Loosely speaking, 'pointing' is the mortar between bricks. A more accurate definition is that it is the visible edge of the mortar-joint. The mortar is normally a mix of lime and sand, or from the 1920s cement and sand. A colouring is sometimes added. Black mortar uses crushed ash rather than sand.
In Georgian, Victorian and Edwardian houses, the pointing between bricks and stone had a major effect on the appearance of the buildings. The emphasis was always supposed to be on the brickwork, rather than the pointing. The ideal was no visible mortar. This could be achieved by:
Most houses used, at best, the last of these, with flush or slightly recessed pointing. Styles of pointing included flush, tuck, bucket handle and recessed pointing. Weatherstruck pointing was never used.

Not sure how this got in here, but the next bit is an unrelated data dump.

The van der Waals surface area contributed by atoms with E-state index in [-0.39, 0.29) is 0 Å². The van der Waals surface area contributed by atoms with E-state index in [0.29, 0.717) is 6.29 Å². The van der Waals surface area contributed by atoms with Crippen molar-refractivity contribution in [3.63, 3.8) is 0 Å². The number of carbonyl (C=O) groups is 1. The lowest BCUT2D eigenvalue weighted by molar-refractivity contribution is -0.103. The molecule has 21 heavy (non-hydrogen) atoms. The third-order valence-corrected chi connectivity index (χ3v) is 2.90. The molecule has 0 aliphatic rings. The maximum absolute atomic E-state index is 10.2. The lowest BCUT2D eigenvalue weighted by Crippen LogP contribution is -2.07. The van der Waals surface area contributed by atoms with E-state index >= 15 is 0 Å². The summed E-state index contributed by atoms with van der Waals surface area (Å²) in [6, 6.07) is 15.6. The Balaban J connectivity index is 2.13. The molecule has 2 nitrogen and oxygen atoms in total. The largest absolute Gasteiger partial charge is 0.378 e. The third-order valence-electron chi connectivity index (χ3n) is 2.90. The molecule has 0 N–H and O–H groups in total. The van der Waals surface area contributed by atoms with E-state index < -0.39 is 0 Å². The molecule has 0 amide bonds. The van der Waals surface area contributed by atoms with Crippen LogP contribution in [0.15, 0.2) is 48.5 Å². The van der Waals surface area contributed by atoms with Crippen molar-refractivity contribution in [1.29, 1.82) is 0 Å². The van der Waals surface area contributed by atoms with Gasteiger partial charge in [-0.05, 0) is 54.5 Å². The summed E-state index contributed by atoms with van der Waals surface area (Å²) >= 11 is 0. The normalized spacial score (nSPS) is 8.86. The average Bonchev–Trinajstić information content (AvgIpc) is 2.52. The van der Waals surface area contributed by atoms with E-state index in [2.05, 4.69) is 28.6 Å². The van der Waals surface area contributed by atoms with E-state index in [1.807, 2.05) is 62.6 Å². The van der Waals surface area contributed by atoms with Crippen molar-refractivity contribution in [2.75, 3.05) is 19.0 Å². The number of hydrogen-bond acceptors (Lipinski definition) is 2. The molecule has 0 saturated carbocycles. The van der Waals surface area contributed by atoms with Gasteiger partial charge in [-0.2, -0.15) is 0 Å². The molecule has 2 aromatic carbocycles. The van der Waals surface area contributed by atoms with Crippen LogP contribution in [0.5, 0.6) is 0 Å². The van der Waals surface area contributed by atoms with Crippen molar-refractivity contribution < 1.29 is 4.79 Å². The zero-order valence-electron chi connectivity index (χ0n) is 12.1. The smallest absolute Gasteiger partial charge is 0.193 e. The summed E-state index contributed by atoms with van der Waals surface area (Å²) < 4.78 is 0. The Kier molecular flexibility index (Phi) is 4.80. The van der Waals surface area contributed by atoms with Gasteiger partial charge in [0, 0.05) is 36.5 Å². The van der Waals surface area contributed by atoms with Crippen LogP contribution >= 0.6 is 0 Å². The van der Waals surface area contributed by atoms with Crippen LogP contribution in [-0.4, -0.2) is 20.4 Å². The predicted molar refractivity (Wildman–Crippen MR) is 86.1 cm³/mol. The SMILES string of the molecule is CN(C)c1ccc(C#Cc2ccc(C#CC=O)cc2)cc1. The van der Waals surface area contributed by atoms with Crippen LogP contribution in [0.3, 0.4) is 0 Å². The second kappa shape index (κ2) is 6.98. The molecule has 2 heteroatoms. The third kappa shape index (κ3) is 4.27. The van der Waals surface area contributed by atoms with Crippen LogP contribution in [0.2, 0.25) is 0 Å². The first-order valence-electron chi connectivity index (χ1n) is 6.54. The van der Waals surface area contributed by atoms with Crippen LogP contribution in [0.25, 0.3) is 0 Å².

The two pictures below show an example of tuck pointing. You can see how the bricks are pointed with a stained mortar and then a line of putty mortar set in. The white putty is a mix of silver sand and lime. Tuck pointing was used to disguise poor quality, chipped and irregular bricks.
These are examples of other mortar and brick combinations:
In some places, the putty line is laid over the surface of the bricks:
Lines are put on the surface to align the verticals from the footings to the top of the building; the putty was added from the top downwards but if the brick courses are not aligned, the tuck-pointing needs to match.
The stopping was 'wiped' over the bedding mortar while it was still 'green'.